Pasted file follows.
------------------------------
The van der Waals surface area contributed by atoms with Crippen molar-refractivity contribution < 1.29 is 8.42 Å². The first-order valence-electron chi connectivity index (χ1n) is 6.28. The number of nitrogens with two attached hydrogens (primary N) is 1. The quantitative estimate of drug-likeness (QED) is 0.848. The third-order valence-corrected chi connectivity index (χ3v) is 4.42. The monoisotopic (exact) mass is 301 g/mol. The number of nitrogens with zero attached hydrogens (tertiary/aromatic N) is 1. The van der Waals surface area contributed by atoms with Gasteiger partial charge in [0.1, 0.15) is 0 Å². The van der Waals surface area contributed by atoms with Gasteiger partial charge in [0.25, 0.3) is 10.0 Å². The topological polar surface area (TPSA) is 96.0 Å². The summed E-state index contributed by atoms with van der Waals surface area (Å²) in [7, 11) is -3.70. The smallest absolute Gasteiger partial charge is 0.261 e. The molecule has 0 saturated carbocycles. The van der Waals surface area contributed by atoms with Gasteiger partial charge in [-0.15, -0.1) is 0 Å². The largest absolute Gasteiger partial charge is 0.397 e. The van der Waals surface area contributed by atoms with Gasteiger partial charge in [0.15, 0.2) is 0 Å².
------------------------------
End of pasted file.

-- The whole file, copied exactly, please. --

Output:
The van der Waals surface area contributed by atoms with Crippen molar-refractivity contribution < 1.29 is 8.42 Å². The first-order valence-electron chi connectivity index (χ1n) is 6.28. The number of nitrogens with two attached hydrogens (primary N) is 1. The quantitative estimate of drug-likeness (QED) is 0.848. The third-order valence-corrected chi connectivity index (χ3v) is 4.42. The monoisotopic (exact) mass is 301 g/mol. The number of nitrogens with zero attached hydrogens (tertiary/aromatic N) is 1. The van der Waals surface area contributed by atoms with Gasteiger partial charge in [0.1, 0.15) is 0 Å². The van der Waals surface area contributed by atoms with Gasteiger partial charge in [0.25, 0.3) is 10.0 Å². The topological polar surface area (TPSA) is 96.0 Å². The summed E-state index contributed by atoms with van der Waals surface area (Å²) in [7, 11) is -3.70. The smallest absolute Gasteiger partial charge is 0.261 e. The molecule has 0 saturated carbocycles. The van der Waals surface area contributed by atoms with Gasteiger partial charge in [-0.15, -0.1) is 0 Å². The largest absolute Gasteiger partial charge is 0.397 e. The van der Waals surface area contributed by atoms with Gasteiger partial charge in [0.15, 0.2) is 0 Å².